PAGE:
The Loss of a Tribe's Livelihood in Chinua Achebe's Things Fall Apart
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Things Fall Apart: The Loss of a Tribe's Livelihood
In Things Fall Apart we witnessed the destruction of a traditional native culture. More specifically we witnessed the challenge and weakening of Igbo spirituality, as well as the death of the tribe's livelihood. The apparent cause can be found in a seemingly good intended mission acting as a gateway for the intrusion of a foreign government, and its quest to conquer and domesticate a self-sustaining, prosperous culture. Although the Igbo downfall was caused primarily by the invasion of "Christian missionaries," their own religious doctrine and passivity played a significant role in allowing the initial infiltration of an alien religion, and the final dissolution of a once prosperous culture.
It is also critical to consider if this downfall could have been prevented or channeled to produce a positive outcome. History tends to repeat itself within specific cultures, and this is possibly the most valuable tool we can harness to provide us a means of escaping the destruction of the mistakes we have made in the past.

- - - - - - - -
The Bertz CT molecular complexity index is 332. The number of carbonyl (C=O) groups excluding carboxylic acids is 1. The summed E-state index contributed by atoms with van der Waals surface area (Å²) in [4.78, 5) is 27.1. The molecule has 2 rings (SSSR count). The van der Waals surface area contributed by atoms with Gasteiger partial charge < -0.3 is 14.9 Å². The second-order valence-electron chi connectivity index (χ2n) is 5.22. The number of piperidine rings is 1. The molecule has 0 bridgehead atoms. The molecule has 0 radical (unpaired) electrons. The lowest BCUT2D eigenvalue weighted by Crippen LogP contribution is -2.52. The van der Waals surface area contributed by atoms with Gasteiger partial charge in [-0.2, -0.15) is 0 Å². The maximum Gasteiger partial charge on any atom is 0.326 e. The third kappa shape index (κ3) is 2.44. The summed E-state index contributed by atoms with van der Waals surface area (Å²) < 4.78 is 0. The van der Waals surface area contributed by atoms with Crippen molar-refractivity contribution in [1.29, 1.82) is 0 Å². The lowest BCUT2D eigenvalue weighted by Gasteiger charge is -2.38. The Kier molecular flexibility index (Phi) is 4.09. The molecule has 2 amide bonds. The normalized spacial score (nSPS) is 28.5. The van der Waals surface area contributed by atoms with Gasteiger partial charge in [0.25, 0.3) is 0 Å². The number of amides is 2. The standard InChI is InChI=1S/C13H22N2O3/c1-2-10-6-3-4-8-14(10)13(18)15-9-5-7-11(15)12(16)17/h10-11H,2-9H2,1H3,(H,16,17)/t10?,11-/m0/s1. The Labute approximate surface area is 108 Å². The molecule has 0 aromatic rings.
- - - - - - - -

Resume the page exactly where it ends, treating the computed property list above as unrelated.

In Things Fall Apart the Igbo village Umuofia fell apart in two distinct fashions. The first aspect of Igbo culture to break down was the village's spirituality, which was led by the arrival of the Christian mission. Second, this mission acted as a channel to allow a new government to infiltrate Umuofia and challenge the laws and customs that held together the former Igbo way of life.
Igbo spirituality weakened in two waves. First Christianity provided answers that the inhabitants of Umuofia and Mbanta were seeking. At the end of Part One Obierika's thoughts are expressed:
Obierika was a man who thought about things. When the will of the goddess h...
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...ent the total destruction of Umuofia, it is important to remember that it is impossible for societies to stay static. Our world is growing at an exponential rate and it is inevitable that the boundaries of different cultures will someday overlap; but perhaps it is not really a loss after all. In Chinua Achebe's words:
. . . the world is changing so fast around us, and a lot of it we are not in control of, but what we do control I think we should think about seriously. . . . Where one story stands, bring another one to stand beside it, and if that's a better story, then it should displace the bad one. I think that's the way it should be. If on the other hand, it is necessary to have the two of them side by side, then you don't lose anything. (Interview with Rob Baker and Ellen Draper)
Achebe, Chinua. Things Fall Apart. Oxford: Heinemann, 1986.